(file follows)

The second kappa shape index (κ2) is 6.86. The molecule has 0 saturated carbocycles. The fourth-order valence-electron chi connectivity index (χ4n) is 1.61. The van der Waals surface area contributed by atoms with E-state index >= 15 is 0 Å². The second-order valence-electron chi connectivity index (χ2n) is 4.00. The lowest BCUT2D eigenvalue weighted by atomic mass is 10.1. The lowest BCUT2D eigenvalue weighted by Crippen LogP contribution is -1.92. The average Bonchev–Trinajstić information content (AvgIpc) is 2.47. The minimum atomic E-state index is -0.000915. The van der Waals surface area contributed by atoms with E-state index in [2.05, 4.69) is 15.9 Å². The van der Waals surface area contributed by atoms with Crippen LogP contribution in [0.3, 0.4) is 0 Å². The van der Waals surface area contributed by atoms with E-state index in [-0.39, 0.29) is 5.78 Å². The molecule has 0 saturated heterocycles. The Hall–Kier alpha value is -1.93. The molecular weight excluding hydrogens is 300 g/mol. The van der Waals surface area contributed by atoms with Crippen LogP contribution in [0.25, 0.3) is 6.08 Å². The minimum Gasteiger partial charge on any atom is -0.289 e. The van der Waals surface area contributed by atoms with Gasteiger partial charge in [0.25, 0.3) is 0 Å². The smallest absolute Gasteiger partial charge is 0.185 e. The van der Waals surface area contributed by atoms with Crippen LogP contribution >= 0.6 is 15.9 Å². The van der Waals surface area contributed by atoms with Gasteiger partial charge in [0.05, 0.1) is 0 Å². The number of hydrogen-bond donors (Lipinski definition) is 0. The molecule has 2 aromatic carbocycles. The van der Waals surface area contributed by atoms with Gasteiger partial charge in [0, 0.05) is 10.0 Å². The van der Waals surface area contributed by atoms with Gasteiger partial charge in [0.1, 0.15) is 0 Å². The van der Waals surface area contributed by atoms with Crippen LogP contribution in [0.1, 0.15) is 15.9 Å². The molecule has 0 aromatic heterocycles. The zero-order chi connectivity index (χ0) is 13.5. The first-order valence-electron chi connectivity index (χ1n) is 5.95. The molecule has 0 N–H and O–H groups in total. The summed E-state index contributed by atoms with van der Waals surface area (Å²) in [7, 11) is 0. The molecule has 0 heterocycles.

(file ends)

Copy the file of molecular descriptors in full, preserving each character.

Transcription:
The second kappa shape index (κ2) is 6.86. The molecule has 0 saturated carbocycles. The fourth-order valence-electron chi connectivity index (χ4n) is 1.61. The van der Waals surface area contributed by atoms with E-state index >= 15 is 0 Å². The second-order valence-electron chi connectivity index (χ2n) is 4.00. The lowest BCUT2D eigenvalue weighted by atomic mass is 10.1. The lowest BCUT2D eigenvalue weighted by Crippen LogP contribution is -1.92. The average Bonchev–Trinajstić information content (AvgIpc) is 2.47. The minimum atomic E-state index is -0.000915. The van der Waals surface area contributed by atoms with E-state index in [2.05, 4.69) is 15.9 Å². The van der Waals surface area contributed by atoms with Crippen LogP contribution in [0.3, 0.4) is 0 Å². The van der Waals surface area contributed by atoms with E-state index in [-0.39, 0.29) is 5.78 Å². The molecule has 0 saturated heterocycles. The Hall–Kier alpha value is -1.93. The molecular weight excluding hydrogens is 300 g/mol. The van der Waals surface area contributed by atoms with Crippen LogP contribution in [0.25, 0.3) is 6.08 Å². The minimum Gasteiger partial charge on any atom is -0.289 e. The van der Waals surface area contributed by atoms with Gasteiger partial charge in [0.25, 0.3) is 0 Å². The smallest absolute Gasteiger partial charge is 0.185 e. The van der Waals surface area contributed by atoms with Crippen LogP contribution >= 0.6 is 15.9 Å². The van der Waals surface area contributed by atoms with Gasteiger partial charge in [0.05, 0.1) is 0 Å². The number of hydrogen-bond donors (Lipinski definition) is 0. The molecule has 2 aromatic carbocycles. The van der Waals surface area contributed by atoms with Gasteiger partial charge in [0, 0.05) is 10.0 Å². The van der Waals surface area contributed by atoms with Gasteiger partial charge in [0.1, 0.15) is 0 Å². The van der Waals surface area contributed by atoms with Crippen LogP contribution in [0.1, 0.15) is 15.9 Å². The molecule has 0 aromatic heterocycles. The zero-order chi connectivity index (χ0) is 13.5. The first-order valence-electron chi connectivity index (χ1n) is 5.95. The molecule has 0 N–H and O–H groups in total. The summed E-state index contributed by atoms with van der Waals surface area (Å²) in [7, 11) is 0. The molecule has 0 heterocycles.